Behind every great company is an efficient operations team. From Jaguar Land Rover to Innocent Drinks, operations lies at the core of ensuring their continued success.
The goal of a successful operations and supply chain team is to monitor supply chains and evaluate purchasing strategies in order to help the company to become more efficient in an increasingly competitive global market.
A career in operations is not only about moving commodities. You'll be involved in strategy and planning and will work closely with other departments such as IT, HR and Finance, making sure that things tick over successfully across the whole organisation.
Supply chain is almost always an inherently international role as you could find yourself sourcing Chinese-made electronics, transporting them on Brazilian shipping to a Polish lorry convoy, for it to end up in a Parisian boutique.
Operations also has the ability to throw up some intriguing specialisations. Corporate Social Responsibility (CSR) often falls under this category so operations could be the department that drives through the use of Fairtrade products, sustainable natural resources, and factories with ethical labour practices.
What type of graduate would be best suited to it?
If you want to work in operations, you need a good number of skills in your talented armoury.
1. The big picture - can you see it? This is crucial for graduates to excel in operations. Maybe you have organised a conference, or completed a large research project whilst at university - have a think about where you've done this and the skills you brought to the success of the project.
2. A people person. You'll need to love building relationships, often across cultures and indeed continents. Operations requires a rounded skill-set.
3. Analytical and detailed-orientated. These are essential skills that you'll need to master because in operations you'll have to implement them at a very fast pace. As the demands of the consumer changes and technology advances further, the role of operations and supply chain will have to adapt accordingly. You'll have to be at the forefront of changes - or ahead of them if you can!
Most top employers look for graduates to have or be predicted at least a 2.1 at undergraduate level. You do not need to have studied supply chain management or logistics at university, however some employers might look on that favourably, depending on the role and the company.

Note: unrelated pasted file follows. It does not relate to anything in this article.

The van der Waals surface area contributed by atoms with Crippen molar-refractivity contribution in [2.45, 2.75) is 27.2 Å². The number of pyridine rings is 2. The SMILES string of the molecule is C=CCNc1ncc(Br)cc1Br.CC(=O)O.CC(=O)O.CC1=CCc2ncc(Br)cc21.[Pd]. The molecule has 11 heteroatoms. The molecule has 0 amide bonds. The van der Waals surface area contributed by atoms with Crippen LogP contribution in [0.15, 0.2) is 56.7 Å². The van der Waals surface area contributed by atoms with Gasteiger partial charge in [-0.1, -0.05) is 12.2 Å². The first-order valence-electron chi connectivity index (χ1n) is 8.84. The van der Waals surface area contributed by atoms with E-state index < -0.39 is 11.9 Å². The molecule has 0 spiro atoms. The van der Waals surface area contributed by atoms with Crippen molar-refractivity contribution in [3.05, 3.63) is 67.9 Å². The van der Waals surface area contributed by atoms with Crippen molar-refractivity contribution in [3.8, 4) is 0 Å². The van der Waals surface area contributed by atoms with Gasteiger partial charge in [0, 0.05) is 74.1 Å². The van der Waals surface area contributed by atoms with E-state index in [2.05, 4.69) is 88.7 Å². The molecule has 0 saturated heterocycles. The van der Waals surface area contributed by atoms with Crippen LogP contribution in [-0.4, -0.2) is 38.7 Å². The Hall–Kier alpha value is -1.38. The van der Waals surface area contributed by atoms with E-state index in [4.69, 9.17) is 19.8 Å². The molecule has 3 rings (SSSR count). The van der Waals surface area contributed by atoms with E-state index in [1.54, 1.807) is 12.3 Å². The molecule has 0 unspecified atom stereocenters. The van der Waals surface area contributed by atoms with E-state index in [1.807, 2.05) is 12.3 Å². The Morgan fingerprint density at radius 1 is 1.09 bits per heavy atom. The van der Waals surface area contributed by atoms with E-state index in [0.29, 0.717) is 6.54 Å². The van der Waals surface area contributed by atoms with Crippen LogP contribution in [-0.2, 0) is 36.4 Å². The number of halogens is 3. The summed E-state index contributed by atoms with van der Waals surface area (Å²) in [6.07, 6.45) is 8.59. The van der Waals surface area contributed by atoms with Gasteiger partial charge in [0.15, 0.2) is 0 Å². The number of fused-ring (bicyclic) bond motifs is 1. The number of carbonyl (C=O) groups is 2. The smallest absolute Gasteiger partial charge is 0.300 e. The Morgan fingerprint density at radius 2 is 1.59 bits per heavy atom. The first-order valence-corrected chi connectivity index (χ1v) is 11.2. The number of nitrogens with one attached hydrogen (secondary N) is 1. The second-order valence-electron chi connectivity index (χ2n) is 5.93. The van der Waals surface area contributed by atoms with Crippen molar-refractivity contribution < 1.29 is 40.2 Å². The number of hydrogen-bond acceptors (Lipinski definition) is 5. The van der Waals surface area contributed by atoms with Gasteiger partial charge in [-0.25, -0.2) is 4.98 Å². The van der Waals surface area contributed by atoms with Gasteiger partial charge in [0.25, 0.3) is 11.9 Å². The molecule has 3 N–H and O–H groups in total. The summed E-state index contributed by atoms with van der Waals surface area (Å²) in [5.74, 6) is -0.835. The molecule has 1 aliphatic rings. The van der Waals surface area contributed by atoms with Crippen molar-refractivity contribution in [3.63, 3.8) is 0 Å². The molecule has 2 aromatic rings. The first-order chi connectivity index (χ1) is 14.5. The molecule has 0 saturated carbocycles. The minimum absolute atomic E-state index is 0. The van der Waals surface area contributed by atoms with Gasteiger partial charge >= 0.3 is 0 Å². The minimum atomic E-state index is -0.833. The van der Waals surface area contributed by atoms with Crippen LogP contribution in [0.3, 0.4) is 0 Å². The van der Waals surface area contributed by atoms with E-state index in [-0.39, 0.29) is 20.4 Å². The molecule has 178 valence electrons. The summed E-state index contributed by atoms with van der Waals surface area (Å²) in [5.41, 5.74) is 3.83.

If you are someone who wants to work in the global marketplace, likes the idea of the opportunity to work abroad one day, then this could be an exceedingly good career path for you.
Do not let that put you off as you'll be able to find transferable skills regardless of the degree subject. For example, numerate degrees such as Mathematics or Statistics provide great experience of data analysis, and an Engineering graduate is uniquely placed to understand many of the mechanisms that underlie supply chains. A humanities graduate has the ability to think through problems logically and articulate them to a wider audience.
If you have never considered operations before, but it sounds like it could be the route for you, we advise you take a deeper look.
If you had dismissed working in this sector because you thought the only possible routes were in design or marketing, think again. Operations is perfect for someone who prefers strategising and making plans to talking to customers directly.
It's also worth remembering that many successful CEOs and COOs come from an operations background - in part because it is in this role that you can learn so much about how the company and the industry as a whole works.
And that's why an operations/supply-chain career attracts some of the best minds in retail.